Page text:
Plant Prints (aka Plant “Fossils”)
Last week (or was it the week before? everything is a blur) all the girls caught some sort of infection that weirdly came out through their eyes and ears. Of course they passed it down the line: Abby to Cameron and Cameron to Shae and probably to me too, but moms don’t have time to get sick. We couldn’t be near anyone outside our house, but at the same time we weren’t feeling really SICK, so we spent a couple days at our “Secret Spot” in the area.
In the canyon we collected some plants (they were really weeds, I think) to make Plant Prints, or as my girls were calling them, “Plant Fossils.” The only thing to keep in mind with this activity is to collect plants that are a bit “dry” or “tough” or “thick” so they indent the play clay well.
Play Clay (recipe at the bottom of the post)
1. Press plant into the “Play Clay.” You can even flip it over and give it a good pat on the backside to make sure it indents the clay well.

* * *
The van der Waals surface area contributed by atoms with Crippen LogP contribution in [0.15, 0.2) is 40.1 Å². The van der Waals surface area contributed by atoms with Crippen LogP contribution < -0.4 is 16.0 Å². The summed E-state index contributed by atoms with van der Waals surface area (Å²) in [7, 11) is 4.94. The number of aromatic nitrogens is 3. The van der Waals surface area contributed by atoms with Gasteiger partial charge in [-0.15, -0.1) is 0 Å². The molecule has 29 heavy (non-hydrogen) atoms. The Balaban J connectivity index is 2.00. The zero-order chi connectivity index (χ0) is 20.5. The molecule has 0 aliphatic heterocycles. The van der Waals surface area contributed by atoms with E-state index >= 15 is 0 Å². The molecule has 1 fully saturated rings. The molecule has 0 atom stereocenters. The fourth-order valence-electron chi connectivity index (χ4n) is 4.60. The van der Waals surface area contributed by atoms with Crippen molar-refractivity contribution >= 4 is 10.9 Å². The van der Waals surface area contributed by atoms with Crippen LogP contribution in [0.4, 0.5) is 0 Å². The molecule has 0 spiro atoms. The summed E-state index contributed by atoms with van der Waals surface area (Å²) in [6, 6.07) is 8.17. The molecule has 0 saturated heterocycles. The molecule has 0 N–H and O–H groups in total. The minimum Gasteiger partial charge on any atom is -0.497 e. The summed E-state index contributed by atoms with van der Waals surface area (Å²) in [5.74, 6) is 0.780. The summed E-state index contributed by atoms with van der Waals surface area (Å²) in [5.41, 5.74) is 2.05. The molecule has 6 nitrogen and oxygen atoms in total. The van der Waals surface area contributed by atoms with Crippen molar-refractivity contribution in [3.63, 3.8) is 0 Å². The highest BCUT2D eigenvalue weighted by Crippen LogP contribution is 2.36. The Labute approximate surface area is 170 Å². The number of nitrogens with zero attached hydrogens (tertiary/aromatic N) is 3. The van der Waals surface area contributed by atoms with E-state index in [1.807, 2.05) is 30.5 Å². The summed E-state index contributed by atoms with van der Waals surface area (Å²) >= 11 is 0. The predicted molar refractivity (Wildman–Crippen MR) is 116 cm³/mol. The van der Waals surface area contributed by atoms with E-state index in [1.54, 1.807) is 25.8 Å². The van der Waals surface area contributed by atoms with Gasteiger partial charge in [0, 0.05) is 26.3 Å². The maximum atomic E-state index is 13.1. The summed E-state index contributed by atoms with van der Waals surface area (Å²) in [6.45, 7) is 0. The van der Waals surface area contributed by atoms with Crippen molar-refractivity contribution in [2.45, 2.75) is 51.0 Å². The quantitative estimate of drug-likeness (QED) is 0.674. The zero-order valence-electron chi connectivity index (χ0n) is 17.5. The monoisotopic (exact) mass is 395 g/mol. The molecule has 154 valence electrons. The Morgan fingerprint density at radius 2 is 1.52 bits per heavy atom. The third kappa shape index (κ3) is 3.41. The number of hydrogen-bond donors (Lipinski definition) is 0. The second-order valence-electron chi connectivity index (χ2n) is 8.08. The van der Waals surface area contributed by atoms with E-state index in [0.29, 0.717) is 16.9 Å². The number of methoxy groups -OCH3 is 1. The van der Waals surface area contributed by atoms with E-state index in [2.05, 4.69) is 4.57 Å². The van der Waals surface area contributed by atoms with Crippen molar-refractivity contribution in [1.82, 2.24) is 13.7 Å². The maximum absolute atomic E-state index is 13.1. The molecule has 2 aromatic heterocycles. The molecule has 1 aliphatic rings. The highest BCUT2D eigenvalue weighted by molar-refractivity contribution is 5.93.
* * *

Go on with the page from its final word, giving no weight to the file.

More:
2. Then remove the plant and set on the cookie tray.
3. Lastly, if you have baby brain like me, you will leave them in the oven for HOURS at 200 degrees until they turn into “Plant Biscuits.” Or you can do it the right way and just bake them for 20-30 minutes and not burn your house down. Either way works.
Supplies: 2 cups water, 1 cup salt, food coloring, 4 tsp. cream of tartar, 4 tbsp. oil, 2 cups flour
Instructions: Combine water, salt, cream of tartar and food coloring in a large pan.Cook on low heat and stir. As the mixture heats up, stir in the oil and then the flour slowly. Keep stirring the mixture until it starts looking dry and is pulling away from the pan. Remove from heat and pinch a piece between two fingers. If it is not sticky, it is done. Otherwise, continue stirring over low heat. Place the dough on counter and knead until smooth. Store play clay in an airtight container or plastic bag to re-use again and again. Do not refrigerate.